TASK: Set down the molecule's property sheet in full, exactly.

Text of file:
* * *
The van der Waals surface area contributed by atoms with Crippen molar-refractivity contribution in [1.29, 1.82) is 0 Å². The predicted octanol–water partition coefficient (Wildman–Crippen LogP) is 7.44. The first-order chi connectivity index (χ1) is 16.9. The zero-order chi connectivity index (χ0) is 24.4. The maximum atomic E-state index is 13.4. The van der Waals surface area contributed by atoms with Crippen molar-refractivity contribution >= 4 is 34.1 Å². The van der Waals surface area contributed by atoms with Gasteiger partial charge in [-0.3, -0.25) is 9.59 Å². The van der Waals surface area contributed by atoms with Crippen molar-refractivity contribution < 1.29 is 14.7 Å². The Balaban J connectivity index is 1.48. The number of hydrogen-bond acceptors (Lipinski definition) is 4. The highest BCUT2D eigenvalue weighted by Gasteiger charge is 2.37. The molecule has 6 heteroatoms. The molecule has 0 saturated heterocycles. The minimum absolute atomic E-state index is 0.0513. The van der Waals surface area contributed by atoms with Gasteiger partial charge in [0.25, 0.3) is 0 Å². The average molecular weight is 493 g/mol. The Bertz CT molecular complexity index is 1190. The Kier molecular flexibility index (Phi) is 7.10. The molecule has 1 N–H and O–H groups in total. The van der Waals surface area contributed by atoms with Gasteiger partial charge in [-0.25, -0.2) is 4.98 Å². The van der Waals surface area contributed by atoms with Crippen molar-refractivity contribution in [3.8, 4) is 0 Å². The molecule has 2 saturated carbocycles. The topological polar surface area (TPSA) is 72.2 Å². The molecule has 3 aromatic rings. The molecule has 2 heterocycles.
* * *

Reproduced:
The van der Waals surface area contributed by atoms with Crippen molar-refractivity contribution in [1.29, 1.82) is 0 Å². The predicted octanol–water partition coefficient (Wildman–Crippen LogP) is 7.44. The first-order chi connectivity index (χ1) is 16.9. The zero-order chi connectivity index (χ0) is 24.4. The maximum atomic E-state index is 13.4. The van der Waals surface area contributed by atoms with Crippen molar-refractivity contribution >= 4 is 34.1 Å². The van der Waals surface area contributed by atoms with Gasteiger partial charge in [-0.3, -0.25) is 9.59 Å². The van der Waals surface area contributed by atoms with Crippen molar-refractivity contribution < 1.29 is 14.7 Å². The Balaban J connectivity index is 1.48. The number of hydrogen-bond acceptors (Lipinski definition) is 4. The highest BCUT2D eigenvalue weighted by Gasteiger charge is 2.37. The molecule has 6 heteroatoms. The molecule has 0 saturated heterocycles. The minimum absolute atomic E-state index is 0.0513. The van der Waals surface area contributed by atoms with Gasteiger partial charge in [0.25, 0.3) is 0 Å². The average molecular weight is 493 g/mol. The Bertz CT molecular complexity index is 1190. The Kier molecular flexibility index (Phi) is 7.10. The molecule has 1 N–H and O–H groups in total. The van der Waals surface area contributed by atoms with Gasteiger partial charge in [-0.25, -0.2) is 4.98 Å². The van der Waals surface area contributed by atoms with Crippen molar-refractivity contribution in [3.8, 4) is 0 Å². The molecule has 2 saturated carbocycles. The topological polar surface area (TPSA) is 72.2 Å². The molecule has 3 aromatic rings. The molecule has 2 heterocycles.